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U.S. death toll in Afghanistan reaches 1,000 troops

RIA Novosti


MOSCOW, February 23 (RIA Novosti) - The number of U.S. service personnel killed in Afghanistan since military operations began in 2001 has reached 1,000, the web site reported on Tuesday.

The independent site tracks losses suffered by international military forces in Afghanistan and Iraq. It said the 1,000 death occurred on Monday, citing a U.S. military command announcement on the death of a soldier in southern Afghanistan.

U.S. troops have been fighting in Afghanistan since 2001, when the Taliban government was overthrown in response to its sheltering of Al Qaeda after the September 11 attacks on the United States.

President Barack Obama has sent thousands of additional troops to the country since taking office last year, in an effort to reduce violence and pave the way for a withdrawal, but 2009 was the bloodiest year yet for U.S. forces, with 316 fatalities, and 54 have died already this year.

Britain and Canada are the only other nations to have lost more than 100 personnel in the nine-and-a-half-year campaign, with 264 and 140 deaths, respectively.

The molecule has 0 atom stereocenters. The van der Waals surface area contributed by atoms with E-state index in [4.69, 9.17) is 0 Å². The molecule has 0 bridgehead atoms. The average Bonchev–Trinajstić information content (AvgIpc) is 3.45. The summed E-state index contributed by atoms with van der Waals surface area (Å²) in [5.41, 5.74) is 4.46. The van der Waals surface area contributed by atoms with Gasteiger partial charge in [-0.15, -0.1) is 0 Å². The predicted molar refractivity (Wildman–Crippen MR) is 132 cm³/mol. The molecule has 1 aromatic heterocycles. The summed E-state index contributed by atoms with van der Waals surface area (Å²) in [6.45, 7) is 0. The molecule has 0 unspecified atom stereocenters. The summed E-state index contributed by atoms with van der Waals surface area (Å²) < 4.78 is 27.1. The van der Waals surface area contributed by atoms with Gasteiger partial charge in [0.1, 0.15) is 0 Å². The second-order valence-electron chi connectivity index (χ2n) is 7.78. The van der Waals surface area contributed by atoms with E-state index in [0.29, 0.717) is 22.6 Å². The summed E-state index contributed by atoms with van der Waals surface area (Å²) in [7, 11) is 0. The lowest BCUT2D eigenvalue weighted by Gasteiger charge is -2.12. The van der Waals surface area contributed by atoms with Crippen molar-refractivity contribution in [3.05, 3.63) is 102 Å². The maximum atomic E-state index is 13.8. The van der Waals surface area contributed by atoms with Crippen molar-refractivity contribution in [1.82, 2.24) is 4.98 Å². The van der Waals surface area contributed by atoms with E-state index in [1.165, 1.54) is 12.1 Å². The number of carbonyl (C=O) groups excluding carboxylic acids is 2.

U.S., coalition and Afghan forces are now engaged in a major offensive in the southern Taliban stronghold of Marjah, and U.S. Admiral Mike Mullen, the chairman of the Joint Chiefs of Staff, has warned of higher casualties in the coming days.

Southern Afghanistan has seen by far the greatest number of international military deaths, with the Taliban still strong in the region, but it is hoped that the latest operation can make a long-term difference, as increased troop numbers allow control to be maintained in areas freed from Taliban rule.

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